The Color of Money and Crime at Cornell
October 10, 2005

On September 18, 2005, a great controversy erupted on the campus of Cornell University in Ithaca, New York when The Cornell American published an article, The Color of Cornell's Crime - Unmasking the Face of Ithacompton by Chris Menzel.

The article provoked an almost hysterical reaction from some members of the university's administration. Read the FrontPage magazine.com article Cornell Censorship by Joseph J. Sabia for more info.

Part of the university's response consisted of a letter to The Cornell Daily Sun from Robert L. Harris, the "Vice Provost for Diversity and Faculty Development." The letter was printed under the heading "Cornell American story invokes unfounded stereotypes."

The Chris Menzel article is a frank discussion of inter-racial violence. The simple fact is, black people are much more prone to violence against white people than white people are prone to violence against black people. Menzel illustrates that fact with a few recent alerts of crimes being investigated by the Ithaca Police Department. He also quotes from the book The Color of Crime: Race, Crime and Justice in America published by American Renaissance.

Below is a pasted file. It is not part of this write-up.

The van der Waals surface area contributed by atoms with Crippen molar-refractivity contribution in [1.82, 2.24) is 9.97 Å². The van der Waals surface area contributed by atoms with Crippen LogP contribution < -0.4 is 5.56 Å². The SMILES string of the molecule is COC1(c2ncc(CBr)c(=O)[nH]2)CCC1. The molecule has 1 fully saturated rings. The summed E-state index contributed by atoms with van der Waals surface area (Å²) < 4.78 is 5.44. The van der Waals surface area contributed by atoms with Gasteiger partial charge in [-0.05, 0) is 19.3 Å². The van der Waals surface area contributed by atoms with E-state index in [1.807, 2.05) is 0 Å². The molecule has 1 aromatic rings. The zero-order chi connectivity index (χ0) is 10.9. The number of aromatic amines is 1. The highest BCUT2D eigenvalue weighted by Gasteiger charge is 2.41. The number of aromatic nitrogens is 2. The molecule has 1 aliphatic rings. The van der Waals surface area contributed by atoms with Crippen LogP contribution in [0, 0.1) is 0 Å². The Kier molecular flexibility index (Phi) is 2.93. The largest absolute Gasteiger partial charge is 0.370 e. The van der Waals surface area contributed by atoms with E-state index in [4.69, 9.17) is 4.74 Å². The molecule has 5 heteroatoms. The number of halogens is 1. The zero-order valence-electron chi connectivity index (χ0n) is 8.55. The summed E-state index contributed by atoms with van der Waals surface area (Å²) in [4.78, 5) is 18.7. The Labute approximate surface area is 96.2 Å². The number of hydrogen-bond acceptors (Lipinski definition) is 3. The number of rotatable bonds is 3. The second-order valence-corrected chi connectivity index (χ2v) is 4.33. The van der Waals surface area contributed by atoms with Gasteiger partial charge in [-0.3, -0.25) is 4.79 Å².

It would be nice if racial differences in crime were only of interest to criminologists, police departments and other persons and institutions concerned with public safety. The rest of us could avoid mentioning that sort of thing in our polite conversations. Unfortunately, the mainstream media are continuously subjecting white people to a major racial guilt trip.

For example, the top-of-the-fold headline on Friday's Detroit Free Press was "Why can't we all get along?" with a sub-headline of "Racial tensions seem to be rising, but some are working to bridge the divide." Although it did manage to reference a few deplorable incidents against black people and it also mentioned a bit of exuberant race-baiting on the part of Detroit Mayor Kwame Kilpatrick, it was basically a typical extended whine about how "segregated" we are here in the metro Detroit area.